Chris Gilson and Stuart A Brown take a look at the week in Brussels blogging.
The EU Centre
Au Café de l’Europe has an interview this week with the Permanent Representative of Cyprus to the EU, Kornelios Korneliou, discussing Cyprus’ priorities during the country’s Presidency of the EU, the economic crisis and Cyprus’ relations with Turkey.
The European Citizen writes on how to make a positive case for the EU, arguing that: “If the EU is to survive, it needs to be responsive to citizens, so participation needs to be at the heart of the pro-European argument.”
EU Foreign policy and the European neighbourhood
In a separate piece, The European Citizen also assesses Commission proposals for a European Terrorist Financial Tracking system. They write that a European framework may help to alleviate limitations of the current SWIFT agreement with the United States, which allows for the monitoring of financial transactions for anti-terrorism purposes.
The German Marshall Fund blog looks at the history of American proposals for a missile defence shield in Poland, especially now that President Bronislaw Komorowski has called for the creation of its own system, in light of American plans to scale down their system after the election of President Obama in 2008.
The Euro Crisis
On Saturday A Fistful of Euros looks at five years of growing unemployment in Spain, saying that its recently heralded labour reforms have probably come too late. Despite Spain’s economic problems, however, Eva en Europa examines public support for the Euro in the country, finding somewhat surprisingly that just as many Spanish voters support the Euro now as they did before the crisis began.
Later in the week, Edward Hugh at A Fistful of Euros asks where the demand for Eurozone exports is going to come from given the global nature of the crisis: “What makes this crisis different from many of its predecessors is the global extension of the problem. If we were just talking about a few countries… the answer would not be that hard, reduce currency values and export like mad to the non-affected countries. But in the current crisis, almost all developed economies are affected to one degree or another.”
Meanwhile Open Europe wonders if broadsides from German politicians against further German involvement in the Euro crisis mean that there may be a summer of discontent in the country. Lost in Europe says that Germany is incompatible with the Euro, given that it has violated conditions of the monetary union, lagged on necessary structural reforms, bullied other Eurozone members and has violated the independence of the European Central Bank.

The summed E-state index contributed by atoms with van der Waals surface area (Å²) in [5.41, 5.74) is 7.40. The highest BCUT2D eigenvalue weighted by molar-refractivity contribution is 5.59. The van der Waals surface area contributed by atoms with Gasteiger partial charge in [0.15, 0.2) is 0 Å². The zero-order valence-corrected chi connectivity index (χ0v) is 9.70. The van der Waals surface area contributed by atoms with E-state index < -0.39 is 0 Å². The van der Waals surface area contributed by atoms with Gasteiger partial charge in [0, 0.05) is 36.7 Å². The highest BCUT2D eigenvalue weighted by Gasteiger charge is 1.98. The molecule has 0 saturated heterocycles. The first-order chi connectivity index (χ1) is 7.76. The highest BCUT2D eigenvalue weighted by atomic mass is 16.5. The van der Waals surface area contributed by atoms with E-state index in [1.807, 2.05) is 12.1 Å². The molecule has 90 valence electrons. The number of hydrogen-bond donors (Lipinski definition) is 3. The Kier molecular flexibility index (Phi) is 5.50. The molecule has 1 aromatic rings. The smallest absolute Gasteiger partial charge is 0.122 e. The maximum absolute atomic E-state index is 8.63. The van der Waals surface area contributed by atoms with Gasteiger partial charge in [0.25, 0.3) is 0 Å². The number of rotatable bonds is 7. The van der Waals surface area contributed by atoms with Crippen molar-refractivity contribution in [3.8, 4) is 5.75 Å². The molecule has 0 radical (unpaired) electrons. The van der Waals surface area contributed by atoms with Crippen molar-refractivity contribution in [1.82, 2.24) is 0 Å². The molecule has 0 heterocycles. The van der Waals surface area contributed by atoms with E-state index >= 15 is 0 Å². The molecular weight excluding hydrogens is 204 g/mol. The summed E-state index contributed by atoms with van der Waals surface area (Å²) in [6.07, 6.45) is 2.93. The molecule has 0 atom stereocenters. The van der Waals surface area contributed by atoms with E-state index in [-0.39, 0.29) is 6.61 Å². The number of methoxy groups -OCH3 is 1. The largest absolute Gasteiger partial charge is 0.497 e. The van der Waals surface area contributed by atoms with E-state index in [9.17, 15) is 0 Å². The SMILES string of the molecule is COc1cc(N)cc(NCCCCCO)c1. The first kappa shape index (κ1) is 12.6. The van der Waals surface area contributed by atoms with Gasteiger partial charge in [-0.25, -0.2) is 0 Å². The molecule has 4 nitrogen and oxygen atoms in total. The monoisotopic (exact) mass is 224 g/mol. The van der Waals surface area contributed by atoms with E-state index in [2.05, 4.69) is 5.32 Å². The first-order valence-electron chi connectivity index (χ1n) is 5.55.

Alternatively, Olaf Storbeck at Economics Intelligence has an interview with Paul Sharma on the fallout from the Libor scandal and the effect of the crisis on the culture within the UK’s financial industry. He argues that in future the cost of doing business is likely to rise.
This week members of the Russian punk band Pussy Riot were found guilty on charges of ‘hooliganism’ during an anti-Putin demonstration. Dr Sean’s Diary draws comparisons from this case with the politically motivated trial of the band Plastic People of the Universe in communist Czechoslovakia in 1976. He wonders: “if and how the Pussy Riot trial will have the politically galvanising effect similar to that of the Plastics forty years ago”.
The Verfassungsblog looks at the distinction between the public, the private and religion in the recent decision of the Cologne District court to ban circumcision for religious reasons.
Elsewhere Open Europe says that Italy is now back to using the lira, at least for a rally for the Lega Nord party in Avio this coming weekend. As they note in a separate article, this may be more than a publicity exercise as Lega Nord have significantly stepped up their anti-Euro rhetoric since losing their place in the Italian government.
Graph of the week
A Fistful of Euros illustrates the growing unemployment problem in Spain:
As the London 2012 Olympics drew to a close this week, The New Federalist blog looks at the relationship between the ideals of the Olympics and the ideals of the EU, and whether or not European medals should be counted alongside national ones.
On a completely different note, Craig Willy takes a lengthy look at the Euro-Gaullism of Jurgen Habermas.
Note: This article gives the views of the author, and not the position of EUROPP – European Politics and Policy, nor of the London School of Economics.
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